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12 February 2015 Is Sequence Alignment an Art or a Science?
David A. Morrison
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Aligning multiple nucleotide sequences is a prerequisite for many if not most comparative sequence analyses in evolutionary biology. These alignments are often recognized as representing the homology relations of the aligned nucleotides, but this is a necessary requirement only for phylogenetic analyses. Unfortunately, existing computer programs for sequence alignment are not based explicitly on detecting the homology of nucleotides, and so there is a notable gap in the existing bioinformatics repertoire. If homology is the goal, then current alignment procedures may be more art than science. To resolve this issue, I present a simple conceptual scheme relating the traditional criteria for homology to the features of nucleotide sequences. These relations can then be used as optimization criteria for nucleotide sequence alignments. I point out the way in which current computer programs for multiple sequence alignment relate to these criteria, noting that each of them usually implements only one criterion. This explains the apparent dissatisfaction with computerized sequence alignment in phylogenetics, as any program that truly tried to produce alignments based on homology would need to simultaneously optimize all of the criteria.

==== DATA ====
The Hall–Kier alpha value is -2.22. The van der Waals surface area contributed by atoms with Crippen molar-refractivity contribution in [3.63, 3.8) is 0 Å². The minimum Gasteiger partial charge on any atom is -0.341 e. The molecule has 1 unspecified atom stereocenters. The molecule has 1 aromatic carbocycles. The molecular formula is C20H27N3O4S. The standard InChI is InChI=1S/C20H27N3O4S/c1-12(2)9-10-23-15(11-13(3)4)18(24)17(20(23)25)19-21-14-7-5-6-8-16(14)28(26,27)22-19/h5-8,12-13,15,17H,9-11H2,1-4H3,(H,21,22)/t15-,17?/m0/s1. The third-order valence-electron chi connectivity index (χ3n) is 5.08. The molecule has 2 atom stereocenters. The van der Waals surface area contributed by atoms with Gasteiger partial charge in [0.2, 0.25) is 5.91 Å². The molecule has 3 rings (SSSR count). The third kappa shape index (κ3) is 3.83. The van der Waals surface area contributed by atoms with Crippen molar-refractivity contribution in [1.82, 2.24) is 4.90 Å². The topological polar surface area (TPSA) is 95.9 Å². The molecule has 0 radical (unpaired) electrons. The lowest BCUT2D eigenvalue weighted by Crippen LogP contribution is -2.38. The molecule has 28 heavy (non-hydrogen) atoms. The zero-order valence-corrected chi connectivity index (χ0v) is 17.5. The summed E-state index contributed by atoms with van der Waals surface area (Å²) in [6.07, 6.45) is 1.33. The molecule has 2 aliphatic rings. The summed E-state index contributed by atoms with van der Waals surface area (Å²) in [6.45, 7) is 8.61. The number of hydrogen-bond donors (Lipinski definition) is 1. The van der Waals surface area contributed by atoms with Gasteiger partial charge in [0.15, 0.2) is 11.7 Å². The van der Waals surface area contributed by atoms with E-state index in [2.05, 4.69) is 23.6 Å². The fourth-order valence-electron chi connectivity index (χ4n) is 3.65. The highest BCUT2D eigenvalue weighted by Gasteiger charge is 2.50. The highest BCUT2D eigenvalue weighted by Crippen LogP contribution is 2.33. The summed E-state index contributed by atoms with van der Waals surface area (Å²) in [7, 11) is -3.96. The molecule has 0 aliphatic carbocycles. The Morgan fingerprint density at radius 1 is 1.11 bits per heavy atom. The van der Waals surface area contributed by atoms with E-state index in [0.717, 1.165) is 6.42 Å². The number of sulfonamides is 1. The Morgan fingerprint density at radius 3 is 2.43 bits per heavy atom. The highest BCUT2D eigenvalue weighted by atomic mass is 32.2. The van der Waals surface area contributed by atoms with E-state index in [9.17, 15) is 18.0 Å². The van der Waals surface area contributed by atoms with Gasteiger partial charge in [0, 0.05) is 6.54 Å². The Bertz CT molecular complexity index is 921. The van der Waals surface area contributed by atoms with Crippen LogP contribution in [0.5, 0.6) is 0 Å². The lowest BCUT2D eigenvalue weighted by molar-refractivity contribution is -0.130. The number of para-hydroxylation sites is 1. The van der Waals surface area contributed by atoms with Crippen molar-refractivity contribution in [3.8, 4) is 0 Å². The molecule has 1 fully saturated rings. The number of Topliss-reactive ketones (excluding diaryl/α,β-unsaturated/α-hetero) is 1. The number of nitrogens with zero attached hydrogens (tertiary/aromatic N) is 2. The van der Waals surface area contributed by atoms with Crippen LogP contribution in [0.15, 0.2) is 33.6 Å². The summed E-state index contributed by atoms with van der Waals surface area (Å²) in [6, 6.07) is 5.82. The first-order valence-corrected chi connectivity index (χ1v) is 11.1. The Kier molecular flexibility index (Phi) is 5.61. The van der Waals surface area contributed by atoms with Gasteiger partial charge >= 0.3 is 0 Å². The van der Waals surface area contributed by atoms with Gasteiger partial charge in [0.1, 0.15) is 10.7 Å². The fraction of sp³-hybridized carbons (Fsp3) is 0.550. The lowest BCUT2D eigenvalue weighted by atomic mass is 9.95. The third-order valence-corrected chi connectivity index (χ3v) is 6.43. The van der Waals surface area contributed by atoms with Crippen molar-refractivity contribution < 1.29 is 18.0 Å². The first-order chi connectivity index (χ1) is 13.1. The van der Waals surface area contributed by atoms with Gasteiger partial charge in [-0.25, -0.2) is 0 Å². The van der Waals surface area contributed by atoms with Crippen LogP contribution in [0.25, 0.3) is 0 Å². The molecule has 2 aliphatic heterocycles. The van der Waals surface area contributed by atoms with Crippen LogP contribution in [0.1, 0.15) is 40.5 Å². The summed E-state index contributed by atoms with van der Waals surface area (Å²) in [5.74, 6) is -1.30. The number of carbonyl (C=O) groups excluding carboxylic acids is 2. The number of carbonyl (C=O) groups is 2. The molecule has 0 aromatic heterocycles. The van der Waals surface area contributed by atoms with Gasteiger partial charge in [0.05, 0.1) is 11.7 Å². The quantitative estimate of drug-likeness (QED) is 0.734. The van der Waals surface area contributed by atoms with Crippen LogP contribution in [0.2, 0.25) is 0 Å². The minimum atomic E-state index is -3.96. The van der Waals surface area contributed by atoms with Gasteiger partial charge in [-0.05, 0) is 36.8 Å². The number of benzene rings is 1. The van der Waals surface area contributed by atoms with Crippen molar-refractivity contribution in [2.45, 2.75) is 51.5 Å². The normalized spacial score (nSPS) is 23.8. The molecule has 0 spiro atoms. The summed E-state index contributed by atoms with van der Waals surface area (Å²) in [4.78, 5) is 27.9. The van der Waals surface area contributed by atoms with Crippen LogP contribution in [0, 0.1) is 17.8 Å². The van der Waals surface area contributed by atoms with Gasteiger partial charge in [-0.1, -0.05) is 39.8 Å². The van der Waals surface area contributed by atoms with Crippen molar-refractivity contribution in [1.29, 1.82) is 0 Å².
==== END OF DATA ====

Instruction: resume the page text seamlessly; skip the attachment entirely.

© Copyright 2015 by the American Society of Plant Taxonomists
David A. Morrison "Is Sequence Alignment an Art or a Science?," Systematic Botany 40(1), 14-26, (12 February 2015).
Published: 12 February 2015
alignment algorithm
multiple alignment
sequence homology
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